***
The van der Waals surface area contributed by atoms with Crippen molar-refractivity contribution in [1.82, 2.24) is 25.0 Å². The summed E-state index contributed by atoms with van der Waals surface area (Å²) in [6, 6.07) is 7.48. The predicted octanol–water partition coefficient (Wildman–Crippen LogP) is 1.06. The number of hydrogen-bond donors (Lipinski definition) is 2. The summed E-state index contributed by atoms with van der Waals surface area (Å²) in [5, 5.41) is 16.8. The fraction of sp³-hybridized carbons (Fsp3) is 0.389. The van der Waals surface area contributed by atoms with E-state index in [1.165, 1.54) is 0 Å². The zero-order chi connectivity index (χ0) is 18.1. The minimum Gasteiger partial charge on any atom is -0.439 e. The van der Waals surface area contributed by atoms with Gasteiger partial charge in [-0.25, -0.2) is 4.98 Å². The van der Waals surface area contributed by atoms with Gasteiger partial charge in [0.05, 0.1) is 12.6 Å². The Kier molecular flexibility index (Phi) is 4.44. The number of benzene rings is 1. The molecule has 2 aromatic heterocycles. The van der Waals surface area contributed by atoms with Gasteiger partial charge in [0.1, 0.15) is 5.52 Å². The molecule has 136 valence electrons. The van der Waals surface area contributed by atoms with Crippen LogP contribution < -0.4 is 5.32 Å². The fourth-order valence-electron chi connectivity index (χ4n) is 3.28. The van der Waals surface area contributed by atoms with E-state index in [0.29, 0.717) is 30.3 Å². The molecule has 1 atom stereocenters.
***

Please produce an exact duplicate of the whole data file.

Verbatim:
The van der Waals surface area contributed by atoms with Crippen molar-refractivity contribution in [1.82, 2.24) is 25.0 Å². The summed E-state index contributed by atoms with van der Waals surface area (Å²) in [6, 6.07) is 7.48. The predicted octanol–water partition coefficient (Wildman–Crippen LogP) is 1.06. The number of hydrogen-bond donors (Lipinski definition) is 2. The summed E-state index contributed by atoms with van der Waals surface area (Å²) in [5, 5.41) is 16.8. The fraction of sp³-hybridized carbons (Fsp3) is 0.389. The van der Waals surface area contributed by atoms with E-state index in [1.165, 1.54) is 0 Å². The zero-order chi connectivity index (χ0) is 18.1. The minimum Gasteiger partial charge on any atom is -0.439 e. The van der Waals surface area contributed by atoms with Gasteiger partial charge in [-0.25, -0.2) is 4.98 Å². The van der Waals surface area contributed by atoms with Gasteiger partial charge in [0.05, 0.1) is 12.6 Å². The Kier molecular flexibility index (Phi) is 4.44. The number of benzene rings is 1. The molecule has 2 aromatic heterocycles. The van der Waals surface area contributed by atoms with Gasteiger partial charge in [0.1, 0.15) is 5.52 Å². The molecule has 136 valence electrons. The van der Waals surface area contributed by atoms with Crippen LogP contribution < -0.4 is 5.32 Å². The fourth-order valence-electron chi connectivity index (χ4n) is 3.28. The van der Waals surface area contributed by atoms with E-state index in [0.29, 0.717) is 30.3 Å². The molecule has 1 atom stereocenters.